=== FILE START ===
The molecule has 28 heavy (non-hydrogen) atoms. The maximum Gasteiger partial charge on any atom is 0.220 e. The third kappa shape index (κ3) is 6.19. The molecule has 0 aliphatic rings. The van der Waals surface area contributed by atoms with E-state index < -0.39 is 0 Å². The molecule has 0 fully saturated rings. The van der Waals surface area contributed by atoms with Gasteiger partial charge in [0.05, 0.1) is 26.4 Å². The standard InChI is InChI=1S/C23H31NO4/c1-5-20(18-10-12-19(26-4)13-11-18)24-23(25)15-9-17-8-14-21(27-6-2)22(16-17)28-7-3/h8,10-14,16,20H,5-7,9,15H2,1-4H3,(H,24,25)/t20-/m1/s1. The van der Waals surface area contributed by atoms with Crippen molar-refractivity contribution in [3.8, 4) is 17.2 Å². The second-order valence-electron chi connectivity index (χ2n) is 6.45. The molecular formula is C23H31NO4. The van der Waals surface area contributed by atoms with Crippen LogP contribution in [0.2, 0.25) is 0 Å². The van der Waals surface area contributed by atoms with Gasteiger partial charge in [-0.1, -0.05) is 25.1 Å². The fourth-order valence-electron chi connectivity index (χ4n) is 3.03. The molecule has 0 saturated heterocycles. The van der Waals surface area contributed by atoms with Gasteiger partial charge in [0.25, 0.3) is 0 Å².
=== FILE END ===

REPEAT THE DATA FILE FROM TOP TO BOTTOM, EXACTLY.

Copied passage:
The molecule has 28 heavy (non-hydrogen) atoms. The maximum Gasteiger partial charge on any atom is 0.220 e. The third kappa shape index (κ3) is 6.19. The molecule has 0 aliphatic rings. The van der Waals surface area contributed by atoms with E-state index < -0.39 is 0 Å². The molecule has 0 fully saturated rings. The van der Waals surface area contributed by atoms with Gasteiger partial charge in [0.05, 0.1) is 26.4 Å². The standard InChI is InChI=1S/C23H31NO4/c1-5-20(18-10-12-19(26-4)13-11-18)24-23(25)15-9-17-8-14-21(27-6-2)22(16-17)28-7-3/h8,10-14,16,20H,5-7,9,15H2,1-4H3,(H,24,25)/t20-/m1/s1. The van der Waals surface area contributed by atoms with Crippen molar-refractivity contribution in [3.8, 4) is 17.2 Å². The second-order valence-electron chi connectivity index (χ2n) is 6.45. The molecular formula is C23H31NO4. The van der Waals surface area contributed by atoms with Crippen LogP contribution in [0.2, 0.25) is 0 Å². The van der Waals surface area contributed by atoms with Gasteiger partial charge in [-0.1, -0.05) is 25.1 Å². The fourth-order valence-electron chi connectivity index (χ4n) is 3.03. The molecule has 0 saturated heterocycles. The van der Waals surface area contributed by atoms with Gasteiger partial charge in [0.25, 0.3) is 0 Å².